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NEW YORK -- ConocoPhillips, the third-largest integrated energy company in the U.S., has pledged $1 million to support an industry-university collaboration working to develop policies that address global climate change.
The Climate Change Policy Partnership is a four-year initiative launched last year by Duke University and Duke Energy to pool the expertise of the university's Nicholas Institute for Environmental Policy Solutions, Nicholas School of the Environment and Earth Sciences, and Center on Global Change with other concerned partners in the corporate and academic worlds, according to the Houston-based company.
"There are few issues today more critical than global climate change, which is why it is vital for our government, corporate and environmental leaders to possess unbiased data and analyses in order to make informed decisions," Duke University president Richard H. Brodhead said. "Providing that type of impartial information is the aim of the partnership. We welcome ConocoPhillips' support of this effort, which exemplifies Duke's larger mission of generating and sharing knowledge to serve society."
ConocoPhillips' gift will support research and policy analysis on a range of issues critical to climate change and energy. "We believe the partnership will play an important role in devising practical, equitable and cost-effective approaches to addressing global climate change issues," said Phil Frederickson, executive vice president of planning, strategy and corporate affairs for ConocoPhillips.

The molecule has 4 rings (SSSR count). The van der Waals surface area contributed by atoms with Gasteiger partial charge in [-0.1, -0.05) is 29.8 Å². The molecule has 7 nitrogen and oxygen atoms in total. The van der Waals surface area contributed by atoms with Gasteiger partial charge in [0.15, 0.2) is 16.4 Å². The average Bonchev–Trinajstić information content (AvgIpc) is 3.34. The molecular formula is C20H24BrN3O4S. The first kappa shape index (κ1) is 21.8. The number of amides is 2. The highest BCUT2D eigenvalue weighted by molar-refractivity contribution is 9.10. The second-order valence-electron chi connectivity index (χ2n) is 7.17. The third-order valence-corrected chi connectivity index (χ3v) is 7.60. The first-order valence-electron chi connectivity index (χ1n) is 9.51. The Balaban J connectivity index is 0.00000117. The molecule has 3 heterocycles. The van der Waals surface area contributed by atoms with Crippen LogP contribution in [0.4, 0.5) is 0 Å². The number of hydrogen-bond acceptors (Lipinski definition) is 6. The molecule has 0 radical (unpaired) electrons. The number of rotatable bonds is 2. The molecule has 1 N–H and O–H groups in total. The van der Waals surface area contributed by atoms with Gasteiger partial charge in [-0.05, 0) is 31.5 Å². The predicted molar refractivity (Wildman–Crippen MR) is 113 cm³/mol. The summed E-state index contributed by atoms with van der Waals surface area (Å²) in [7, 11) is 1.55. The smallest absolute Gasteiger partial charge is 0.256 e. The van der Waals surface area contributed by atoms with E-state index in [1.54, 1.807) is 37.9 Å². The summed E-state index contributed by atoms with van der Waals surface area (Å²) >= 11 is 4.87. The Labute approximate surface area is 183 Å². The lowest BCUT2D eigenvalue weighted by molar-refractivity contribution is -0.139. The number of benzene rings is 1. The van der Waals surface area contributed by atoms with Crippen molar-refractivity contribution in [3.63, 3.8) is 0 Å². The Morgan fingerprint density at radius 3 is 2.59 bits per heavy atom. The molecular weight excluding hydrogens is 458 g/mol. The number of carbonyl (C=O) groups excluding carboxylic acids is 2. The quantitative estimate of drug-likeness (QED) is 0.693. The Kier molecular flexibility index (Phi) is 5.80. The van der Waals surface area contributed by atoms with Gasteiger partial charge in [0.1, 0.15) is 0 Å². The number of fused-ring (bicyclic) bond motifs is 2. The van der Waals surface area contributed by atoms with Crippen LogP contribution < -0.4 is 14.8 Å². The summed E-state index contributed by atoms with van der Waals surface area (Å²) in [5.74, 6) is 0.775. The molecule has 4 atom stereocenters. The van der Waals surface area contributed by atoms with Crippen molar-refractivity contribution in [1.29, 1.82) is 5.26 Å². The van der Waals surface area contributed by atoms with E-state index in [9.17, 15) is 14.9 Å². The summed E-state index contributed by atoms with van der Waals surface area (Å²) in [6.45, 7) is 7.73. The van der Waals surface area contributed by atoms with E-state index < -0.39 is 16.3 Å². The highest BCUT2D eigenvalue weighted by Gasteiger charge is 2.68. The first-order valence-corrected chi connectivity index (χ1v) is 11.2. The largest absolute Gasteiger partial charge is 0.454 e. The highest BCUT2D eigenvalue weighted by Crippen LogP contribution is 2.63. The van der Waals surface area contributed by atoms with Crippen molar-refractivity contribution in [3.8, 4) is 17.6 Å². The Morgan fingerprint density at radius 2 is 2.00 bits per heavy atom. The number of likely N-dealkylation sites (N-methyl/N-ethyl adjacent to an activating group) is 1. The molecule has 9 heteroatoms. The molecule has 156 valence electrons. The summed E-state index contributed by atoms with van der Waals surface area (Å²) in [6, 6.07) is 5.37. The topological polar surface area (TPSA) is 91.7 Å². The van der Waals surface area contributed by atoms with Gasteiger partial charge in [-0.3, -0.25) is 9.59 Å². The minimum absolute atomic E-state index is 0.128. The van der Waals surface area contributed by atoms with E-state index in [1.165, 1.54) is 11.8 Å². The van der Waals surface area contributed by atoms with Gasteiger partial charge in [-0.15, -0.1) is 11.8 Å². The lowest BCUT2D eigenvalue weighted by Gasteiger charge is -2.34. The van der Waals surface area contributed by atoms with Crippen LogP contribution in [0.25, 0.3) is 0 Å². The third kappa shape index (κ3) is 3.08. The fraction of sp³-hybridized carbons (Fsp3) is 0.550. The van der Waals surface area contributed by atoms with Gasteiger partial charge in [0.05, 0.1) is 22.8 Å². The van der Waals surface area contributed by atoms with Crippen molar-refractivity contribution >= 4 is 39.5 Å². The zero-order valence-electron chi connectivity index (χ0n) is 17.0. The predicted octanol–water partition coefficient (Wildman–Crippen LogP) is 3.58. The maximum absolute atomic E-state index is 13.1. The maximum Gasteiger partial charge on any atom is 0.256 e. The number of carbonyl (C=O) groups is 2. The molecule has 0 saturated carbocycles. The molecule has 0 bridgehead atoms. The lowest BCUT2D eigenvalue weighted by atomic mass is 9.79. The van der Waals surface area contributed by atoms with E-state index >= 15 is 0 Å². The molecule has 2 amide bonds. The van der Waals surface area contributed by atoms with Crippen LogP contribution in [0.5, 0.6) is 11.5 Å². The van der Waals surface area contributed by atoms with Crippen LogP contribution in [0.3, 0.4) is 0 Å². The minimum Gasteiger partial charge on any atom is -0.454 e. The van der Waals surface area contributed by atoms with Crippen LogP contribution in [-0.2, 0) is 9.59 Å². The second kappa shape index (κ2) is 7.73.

The program is expected to expand its focus as it adds new partners from the nation’s agricultural and financial services industries.
In related news, Chevron Corp. is investing $4 million to support science education in select Orleans Parish public middle schools through its Energy for Learning program.
Energy for Learning will support grades 6, 7 and 8 at Pierre A. Capdau-UNO Charter School; John Dibert School; Paul B. Habans Elementary School; Edward Hynes Charter School; Lusher Charter School; McDonogh 15 School for the Creative Arts; James M. Singleton Charter School, and Sophie B. Wright Charter School.
Students at these schools will benefit from state-of-the-art laboratory equipment, professional development for middle school science teachers, and activities and supplies designed to enrich the Louisiana science curriculum, the company said.
"Chevron created Energy for Learning to support public school education in Louisiana and Mississippi following Hurricanes Katrina and Rita. This three-year program is designed to support both public school students and teachers and offer lasting benefits to the Orleans Parish community," said Melody Meyer, Gulf of Mexico business unit vice president for the San Ramon, Calif.-based company.
All Orleans Parish public middle schools, defined as schools with sixth, seventh and eighth grades on their campuses, were invited to submit an application for the Energy for Learning grant, and those selected were chosen through a rigorous review process.
Launched in 2006, Chevron's $18 million Energy for Learning program is in addition to an $8 million commitment made following Hurricane Katrina to aid short-term relief and reconstruction and $1 million in education grants currently underway in New Orleans.